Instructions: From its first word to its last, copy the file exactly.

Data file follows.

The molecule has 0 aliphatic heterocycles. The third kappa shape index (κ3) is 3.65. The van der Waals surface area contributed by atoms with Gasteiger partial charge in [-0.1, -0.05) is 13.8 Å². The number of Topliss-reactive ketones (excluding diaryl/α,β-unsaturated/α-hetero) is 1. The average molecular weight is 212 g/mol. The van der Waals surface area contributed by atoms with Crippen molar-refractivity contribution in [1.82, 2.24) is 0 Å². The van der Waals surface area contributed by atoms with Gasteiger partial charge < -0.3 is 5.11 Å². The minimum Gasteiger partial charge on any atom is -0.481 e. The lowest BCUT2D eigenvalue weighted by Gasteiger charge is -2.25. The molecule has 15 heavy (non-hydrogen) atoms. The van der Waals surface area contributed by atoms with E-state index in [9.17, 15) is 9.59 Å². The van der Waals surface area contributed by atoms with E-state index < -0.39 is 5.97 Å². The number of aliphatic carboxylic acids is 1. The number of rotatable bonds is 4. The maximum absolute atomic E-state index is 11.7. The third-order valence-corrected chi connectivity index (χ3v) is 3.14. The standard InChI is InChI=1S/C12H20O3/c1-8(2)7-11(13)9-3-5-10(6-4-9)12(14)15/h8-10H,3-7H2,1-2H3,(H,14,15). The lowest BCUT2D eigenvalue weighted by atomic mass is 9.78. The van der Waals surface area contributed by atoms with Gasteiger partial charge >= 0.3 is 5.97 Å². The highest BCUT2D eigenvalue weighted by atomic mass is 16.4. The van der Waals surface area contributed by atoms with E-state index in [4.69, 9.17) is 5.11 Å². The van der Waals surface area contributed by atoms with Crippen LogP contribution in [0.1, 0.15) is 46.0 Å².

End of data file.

The molecule has 0 aliphatic heterocycles. The third kappa shape index (κ3) is 3.65. The van der Waals surface area contributed by atoms with Gasteiger partial charge in [-0.1, -0.05) is 13.8 Å². The number of Topliss-reactive ketones (excluding diaryl/α,β-unsaturated/α-hetero) is 1. The average molecular weight is 212 g/mol. The van der Waals surface area contributed by atoms with Crippen molar-refractivity contribution in [1.82, 2.24) is 0 Å². The van der Waals surface area contributed by atoms with Gasteiger partial charge < -0.3 is 5.11 Å². The minimum Gasteiger partial charge on any atom is -0.481 e. The lowest BCUT2D eigenvalue weighted by Gasteiger charge is -2.25. The molecule has 15 heavy (non-hydrogen) atoms. The van der Waals surface area contributed by atoms with E-state index in [9.17, 15) is 9.59 Å². The van der Waals surface area contributed by atoms with E-state index < -0.39 is 5.97 Å². The number of aliphatic carboxylic acids is 1. The number of rotatable bonds is 4. The maximum absolute atomic E-state index is 11.7. The third-order valence-corrected chi connectivity index (χ3v) is 3.14. The standard InChI is InChI=1S/C12H20O3/c1-8(2)7-11(13)9-3-5-10(6-4-9)12(14)15/h8-10H,3-7H2,1-2H3,(H,14,15). The lowest BCUT2D eigenvalue weighted by atomic mass is 9.78. The van der Waals surface area contributed by atoms with Gasteiger partial charge >= 0.3 is 5.97 Å². The highest BCUT2D eigenvalue weighted by atomic mass is 16.4. The van der Waals surface area contributed by atoms with E-state index in [4.69, 9.17) is 5.11 Å². The van der Waals surface area contributed by atoms with Crippen LogP contribution in [0.1, 0.15) is 46.0 Å².